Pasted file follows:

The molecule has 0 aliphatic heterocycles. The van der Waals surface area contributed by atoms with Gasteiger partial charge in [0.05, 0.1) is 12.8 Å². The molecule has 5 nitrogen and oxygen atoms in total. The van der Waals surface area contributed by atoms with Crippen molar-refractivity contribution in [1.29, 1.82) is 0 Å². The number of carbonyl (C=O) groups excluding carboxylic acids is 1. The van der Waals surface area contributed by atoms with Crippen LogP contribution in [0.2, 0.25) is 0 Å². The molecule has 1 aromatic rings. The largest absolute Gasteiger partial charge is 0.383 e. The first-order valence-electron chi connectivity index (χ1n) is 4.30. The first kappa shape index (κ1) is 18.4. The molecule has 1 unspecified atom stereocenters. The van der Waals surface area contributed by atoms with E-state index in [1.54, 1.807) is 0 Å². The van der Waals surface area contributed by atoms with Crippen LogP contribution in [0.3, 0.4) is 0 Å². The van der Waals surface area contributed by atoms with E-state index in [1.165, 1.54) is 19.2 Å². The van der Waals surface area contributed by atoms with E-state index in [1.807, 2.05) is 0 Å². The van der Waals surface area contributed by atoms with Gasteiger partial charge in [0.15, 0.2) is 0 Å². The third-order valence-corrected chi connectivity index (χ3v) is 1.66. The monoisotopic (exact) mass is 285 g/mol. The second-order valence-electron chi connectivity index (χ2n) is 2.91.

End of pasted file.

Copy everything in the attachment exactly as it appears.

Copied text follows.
The molecule has 0 aliphatic heterocycles. The van der Waals surface area contributed by atoms with Gasteiger partial charge in [0.05, 0.1) is 12.8 Å². The molecule has 5 nitrogen and oxygen atoms in total. The van der Waals surface area contributed by atoms with Crippen molar-refractivity contribution in [1.29, 1.82) is 0 Å². The number of carbonyl (C=O) groups excluding carboxylic acids is 1. The van der Waals surface area contributed by atoms with Crippen LogP contribution in [0.2, 0.25) is 0 Å². The molecule has 1 aromatic rings. The largest absolute Gasteiger partial charge is 0.383 e. The first-order valence-electron chi connectivity index (χ1n) is 4.30. The first kappa shape index (κ1) is 18.4. The molecule has 1 unspecified atom stereocenters. The van der Waals surface area contributed by atoms with E-state index in [1.54, 1.807) is 0 Å². The van der Waals surface area contributed by atoms with Crippen LogP contribution in [0.3, 0.4) is 0 Å². The van der Waals surface area contributed by atoms with E-state index in [1.165, 1.54) is 19.2 Å². The van der Waals surface area contributed by atoms with E-state index in [1.807, 2.05) is 0 Å². The van der Waals surface area contributed by atoms with Gasteiger partial charge in [0.15, 0.2) is 0 Å². The third-order valence-corrected chi connectivity index (χ3v) is 1.66. The monoisotopic (exact) mass is 285 g/mol. The second-order valence-electron chi connectivity index (χ2n) is 2.91.